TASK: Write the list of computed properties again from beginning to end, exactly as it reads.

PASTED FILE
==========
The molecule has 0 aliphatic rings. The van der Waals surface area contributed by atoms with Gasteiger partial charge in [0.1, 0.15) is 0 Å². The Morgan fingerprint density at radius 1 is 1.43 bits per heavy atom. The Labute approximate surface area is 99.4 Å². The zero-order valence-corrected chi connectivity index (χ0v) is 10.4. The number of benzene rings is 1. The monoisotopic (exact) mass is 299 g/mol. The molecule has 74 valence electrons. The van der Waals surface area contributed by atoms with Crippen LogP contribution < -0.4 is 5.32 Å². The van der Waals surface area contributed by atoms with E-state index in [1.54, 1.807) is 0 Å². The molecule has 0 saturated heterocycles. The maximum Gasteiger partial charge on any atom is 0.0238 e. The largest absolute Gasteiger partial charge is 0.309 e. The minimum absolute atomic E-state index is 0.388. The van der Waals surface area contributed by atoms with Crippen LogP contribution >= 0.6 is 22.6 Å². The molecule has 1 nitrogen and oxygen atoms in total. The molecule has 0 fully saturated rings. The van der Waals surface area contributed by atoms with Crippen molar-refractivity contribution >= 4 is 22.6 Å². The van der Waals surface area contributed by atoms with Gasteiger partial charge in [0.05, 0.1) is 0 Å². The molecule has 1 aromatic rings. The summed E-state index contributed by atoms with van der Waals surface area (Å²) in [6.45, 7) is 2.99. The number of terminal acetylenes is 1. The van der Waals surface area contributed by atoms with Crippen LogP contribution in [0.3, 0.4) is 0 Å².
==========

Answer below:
The molecule has 0 aliphatic rings. The van der Waals surface area contributed by atoms with Gasteiger partial charge in [0.1, 0.15) is 0 Å². The Morgan fingerprint density at radius 1 is 1.43 bits per heavy atom. The Labute approximate surface area is 99.4 Å². The zero-order valence-corrected chi connectivity index (χ0v) is 10.4. The number of benzene rings is 1. The monoisotopic (exact) mass is 299 g/mol. The molecule has 74 valence electrons. The van der Waals surface area contributed by atoms with Crippen LogP contribution < -0.4 is 5.32 Å². The van der Waals surface area contributed by atoms with E-state index in [1.54, 1.807) is 0 Å². The molecule has 0 saturated heterocycles. The maximum Gasteiger partial charge on any atom is 0.0238 e. The largest absolute Gasteiger partial charge is 0.309 e. The minimum absolute atomic E-state index is 0.388. The van der Waals surface area contributed by atoms with Crippen LogP contribution >= 0.6 is 22.6 Å². The molecule has 1 nitrogen and oxygen atoms in total. The molecule has 0 fully saturated rings. The van der Waals surface area contributed by atoms with Crippen molar-refractivity contribution >= 4 is 22.6 Å². The van der Waals surface area contributed by atoms with Gasteiger partial charge in [0.05, 0.1) is 0 Å². The molecule has 1 aromatic rings. The summed E-state index contributed by atoms with van der Waals surface area (Å²) in [6.45, 7) is 2.99. The number of terminal acetylenes is 1. The van der Waals surface area contributed by atoms with Crippen LogP contribution in [0.3, 0.4) is 0 Å².